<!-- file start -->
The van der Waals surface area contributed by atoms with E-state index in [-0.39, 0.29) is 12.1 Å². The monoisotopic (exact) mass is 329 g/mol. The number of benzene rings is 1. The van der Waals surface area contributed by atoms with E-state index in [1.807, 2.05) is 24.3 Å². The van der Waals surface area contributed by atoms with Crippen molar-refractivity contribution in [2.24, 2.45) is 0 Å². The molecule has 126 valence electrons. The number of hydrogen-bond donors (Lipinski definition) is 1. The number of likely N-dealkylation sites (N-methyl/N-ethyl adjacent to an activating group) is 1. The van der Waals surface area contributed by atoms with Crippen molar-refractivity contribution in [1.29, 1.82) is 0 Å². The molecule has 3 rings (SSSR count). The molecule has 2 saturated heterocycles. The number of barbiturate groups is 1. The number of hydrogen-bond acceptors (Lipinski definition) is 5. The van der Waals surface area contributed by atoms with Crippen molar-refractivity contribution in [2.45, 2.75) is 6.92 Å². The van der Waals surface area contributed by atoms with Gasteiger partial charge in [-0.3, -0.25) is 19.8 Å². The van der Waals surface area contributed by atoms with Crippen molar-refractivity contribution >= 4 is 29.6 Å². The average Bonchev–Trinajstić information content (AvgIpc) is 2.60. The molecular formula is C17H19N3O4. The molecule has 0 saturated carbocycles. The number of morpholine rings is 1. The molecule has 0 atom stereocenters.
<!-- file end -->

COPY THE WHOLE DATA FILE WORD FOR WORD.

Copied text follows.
The van der Waals surface area contributed by atoms with E-state index in [-0.39, 0.29) is 12.1 Å². The monoisotopic (exact) mass is 329 g/mol. The number of benzene rings is 1. The van der Waals surface area contributed by atoms with E-state index in [1.807, 2.05) is 24.3 Å². The van der Waals surface area contributed by atoms with Crippen molar-refractivity contribution in [2.24, 2.45) is 0 Å². The molecule has 126 valence electrons. The number of hydrogen-bond donors (Lipinski definition) is 1. The number of likely N-dealkylation sites (N-methyl/N-ethyl adjacent to an activating group) is 1. The van der Waals surface area contributed by atoms with Crippen molar-refractivity contribution in [1.29, 1.82) is 0 Å². The molecule has 3 rings (SSSR count). The molecule has 2 saturated heterocycles. The number of barbiturate groups is 1. The number of hydrogen-bond acceptors (Lipinski definition) is 5. The van der Waals surface area contributed by atoms with Crippen molar-refractivity contribution in [2.45, 2.75) is 6.92 Å². The van der Waals surface area contributed by atoms with Gasteiger partial charge in [-0.3, -0.25) is 19.8 Å². The van der Waals surface area contributed by atoms with Crippen molar-refractivity contribution >= 4 is 29.6 Å². The average Bonchev–Trinajstić information content (AvgIpc) is 2.60. The molecular formula is C17H19N3O4. The molecule has 0 saturated carbocycles. The number of morpholine rings is 1. The molecule has 0 atom stereocenters.